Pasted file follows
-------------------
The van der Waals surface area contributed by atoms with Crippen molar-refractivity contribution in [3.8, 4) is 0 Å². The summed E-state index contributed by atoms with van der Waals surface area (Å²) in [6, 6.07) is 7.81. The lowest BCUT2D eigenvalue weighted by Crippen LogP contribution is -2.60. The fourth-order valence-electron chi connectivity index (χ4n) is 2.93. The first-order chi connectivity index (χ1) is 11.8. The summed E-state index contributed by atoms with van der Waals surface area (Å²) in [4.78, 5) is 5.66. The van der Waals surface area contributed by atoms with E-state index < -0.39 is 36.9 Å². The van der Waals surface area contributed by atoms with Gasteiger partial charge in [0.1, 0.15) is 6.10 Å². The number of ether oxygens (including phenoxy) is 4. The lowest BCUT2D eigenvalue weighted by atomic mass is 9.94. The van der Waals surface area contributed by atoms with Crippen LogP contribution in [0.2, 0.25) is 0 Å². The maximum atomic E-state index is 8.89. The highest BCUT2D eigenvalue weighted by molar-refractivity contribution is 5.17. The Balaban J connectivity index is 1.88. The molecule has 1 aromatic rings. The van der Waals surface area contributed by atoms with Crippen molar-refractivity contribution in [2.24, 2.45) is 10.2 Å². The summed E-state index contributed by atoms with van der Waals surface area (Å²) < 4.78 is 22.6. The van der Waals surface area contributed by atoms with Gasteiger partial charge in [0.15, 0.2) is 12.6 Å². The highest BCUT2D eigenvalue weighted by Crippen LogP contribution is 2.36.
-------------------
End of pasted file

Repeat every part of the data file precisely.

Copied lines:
The van der Waals surface area contributed by atoms with Crippen molar-refractivity contribution in [3.8, 4) is 0 Å². The summed E-state index contributed by atoms with van der Waals surface area (Å²) in [6, 6.07) is 7.81. The lowest BCUT2D eigenvalue weighted by Crippen LogP contribution is -2.60. The fourth-order valence-electron chi connectivity index (χ4n) is 2.93. The first-order chi connectivity index (χ1) is 11.8. The summed E-state index contributed by atoms with van der Waals surface area (Å²) in [4.78, 5) is 5.66. The van der Waals surface area contributed by atoms with E-state index < -0.39 is 36.9 Å². The van der Waals surface area contributed by atoms with Gasteiger partial charge in [0.1, 0.15) is 6.10 Å². The number of ether oxygens (including phenoxy) is 4. The lowest BCUT2D eigenvalue weighted by atomic mass is 9.94. The van der Waals surface area contributed by atoms with Crippen LogP contribution in [0.2, 0.25) is 0 Å². The maximum atomic E-state index is 8.89. The highest BCUT2D eigenvalue weighted by molar-refractivity contribution is 5.17. The Balaban J connectivity index is 1.88. The molecule has 1 aromatic rings. The van der Waals surface area contributed by atoms with Crippen molar-refractivity contribution in [2.24, 2.45) is 10.2 Å². The summed E-state index contributed by atoms with van der Waals surface area (Å²) < 4.78 is 22.6. The van der Waals surface area contributed by atoms with Gasteiger partial charge in [0.15, 0.2) is 12.6 Å². The highest BCUT2D eigenvalue weighted by Crippen LogP contribution is 2.36.